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610-942-9114 / 610-304-4762

fgomez@hybridpoplars.com

Kits & Cuttings

Many years ago I started working with hybrid poplar trees. I learned that the 1-year-old branches are the best for taking cuttings because they have 1 bud every 1.5 inches. Branches older than that will also have buds, but they are not spaced at 1.5 inches, some times you see 5 buds in one inch. I have experimented growing 9 inch cuttings, 10 ft. cuttings, 17 ft. cuttings, they all grew, the main requirement is to take cuttings when the trees are dormant (no leaves). Here in Pennsylvania they are dormant from the second week of November until the middle of April. If you take cuttings with at least 2 buds, and they are dormant, they will grow.

Why OP-367? I started with almost 50 different clones and learned about many of them, their traits, size, parentage, dates, etc.  grew them not knowing what each of them would do. As time went by I realized that the female trees would make unwanted seeds. Those were the first ones I dropped from my list. I also dropped the small ones, and the ones that grew slowly or would not grow in Texas or Florida. I ended up with the OP-367. That was my choice for the best clone, and I began growing only that clone. It has been planted from Alaska to the Texas panhandle and everywhere in between where it performs well in all locations. There is another tree, the DN-34. It looks just like the OP-367 but you can not tell them apart unless they are 4 or 5 years old. The DN-34 is only 25 ft. wide as opposed to the OP-367 which is 40 ft. wide. That is their main difference.

I also needed a narrow hybrid poplar tree. I picked the Gazi which has a footprint of 6 ft. Numerous gazi poplars can be planted in a smaller area and produce the same amount of wood than other poplars with a more expansive branch pattern. I have plenty of gazis growing, you can come (dormant time) and pick up as many gazi cuttings as you wish, no charge. plenty of trees growing.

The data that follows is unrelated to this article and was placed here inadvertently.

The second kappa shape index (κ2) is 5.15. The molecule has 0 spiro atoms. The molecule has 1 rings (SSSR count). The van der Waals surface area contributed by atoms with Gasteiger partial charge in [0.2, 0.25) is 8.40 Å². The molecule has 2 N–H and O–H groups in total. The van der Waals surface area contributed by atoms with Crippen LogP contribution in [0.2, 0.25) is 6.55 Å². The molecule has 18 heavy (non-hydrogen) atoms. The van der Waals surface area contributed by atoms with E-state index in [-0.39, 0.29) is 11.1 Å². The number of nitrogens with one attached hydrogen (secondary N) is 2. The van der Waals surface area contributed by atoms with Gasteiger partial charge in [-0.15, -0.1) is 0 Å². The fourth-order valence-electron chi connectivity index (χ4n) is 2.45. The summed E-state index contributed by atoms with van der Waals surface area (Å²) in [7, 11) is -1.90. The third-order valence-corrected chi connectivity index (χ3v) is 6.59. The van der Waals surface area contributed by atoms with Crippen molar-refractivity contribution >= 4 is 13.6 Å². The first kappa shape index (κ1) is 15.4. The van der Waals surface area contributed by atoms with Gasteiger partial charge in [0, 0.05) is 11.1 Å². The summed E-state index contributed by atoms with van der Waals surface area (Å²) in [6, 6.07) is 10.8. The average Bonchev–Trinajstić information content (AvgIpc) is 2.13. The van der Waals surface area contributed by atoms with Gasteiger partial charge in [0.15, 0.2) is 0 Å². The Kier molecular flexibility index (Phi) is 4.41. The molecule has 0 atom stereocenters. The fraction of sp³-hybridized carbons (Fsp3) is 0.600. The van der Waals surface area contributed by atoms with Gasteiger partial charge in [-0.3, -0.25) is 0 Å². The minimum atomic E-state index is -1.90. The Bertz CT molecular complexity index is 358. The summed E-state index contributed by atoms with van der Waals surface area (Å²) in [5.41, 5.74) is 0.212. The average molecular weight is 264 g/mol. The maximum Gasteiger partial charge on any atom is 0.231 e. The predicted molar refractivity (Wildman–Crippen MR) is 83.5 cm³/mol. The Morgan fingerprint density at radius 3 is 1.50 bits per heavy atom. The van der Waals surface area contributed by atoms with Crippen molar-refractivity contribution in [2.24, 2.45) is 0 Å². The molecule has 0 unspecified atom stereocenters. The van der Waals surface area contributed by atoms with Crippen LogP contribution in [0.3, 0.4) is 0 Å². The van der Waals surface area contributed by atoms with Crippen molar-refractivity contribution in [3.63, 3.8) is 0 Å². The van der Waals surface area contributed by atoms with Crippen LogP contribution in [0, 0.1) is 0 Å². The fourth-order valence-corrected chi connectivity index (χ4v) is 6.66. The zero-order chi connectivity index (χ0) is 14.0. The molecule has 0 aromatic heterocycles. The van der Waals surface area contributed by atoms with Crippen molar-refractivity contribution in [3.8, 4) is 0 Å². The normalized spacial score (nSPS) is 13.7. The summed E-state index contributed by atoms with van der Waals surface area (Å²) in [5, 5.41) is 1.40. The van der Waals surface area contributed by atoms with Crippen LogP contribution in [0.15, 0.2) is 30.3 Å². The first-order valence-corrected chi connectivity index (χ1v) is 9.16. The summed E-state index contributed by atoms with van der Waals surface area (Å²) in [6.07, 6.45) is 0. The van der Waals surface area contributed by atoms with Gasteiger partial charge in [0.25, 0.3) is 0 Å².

How early can you start them? That is another experiment which I performed several years ago: In November, I tilled a small plot and covered it with a 3’x 6′ of black plastic. I tucked the plastic edges into the ground . Then I dipped the lower end of the cuttings in Hormodin (rooting hormone) and pushed the op-367 cuttings thru the plastic sheet. These were cuttings that I had freshly taken from the trees. I planted them about 4″ apart and filled the area with 400 little cuttings.

I checked on the cuttings regularly often, and in January I started seeing cuttings laying on top of the plastic. I figured that it was squirrels or other rodents since I did not have a fence installed, This continued until I figured out what was happening. The constant freezing and thawing of the water moisture was forcing them them up and out. then I continued to push them down.

This was an experiment like I said, and I was not expecting many of them to survive. At the end of March I saw growth in some of the cuttings. That was a good sign. A month later I had 400 cuttings all leafing fast. Another month, and I had to start digging them out because they were crowding each other. End of story, it worked, every cutting grew. This proved that cuttings will survive Pennsylvania winters. By the way I am in zone 6A and temps may get as low as 2 degrees during the winter.

If you are growing your cuttings in the basement, You need to install a small fan set at low speed to keep the air moving through the tree cuttings to prevent the “Damping off” disease.

Besides poplars I also have the European Privet and the California privet. Those are the only 5 trees that I will be selling from now on. I still have all the others, but I will not have the cuttings unless you ask for them. Ask between December and before the end of March.

Warning! Cuttings are not returnable. Once out of the freezer, they must be planted…soon.

Frank Gomez

610-942-9114 / 610-304-4762
FGomez@HybridPoplars.com
12 Brook Circle Glenmoore PA 19343

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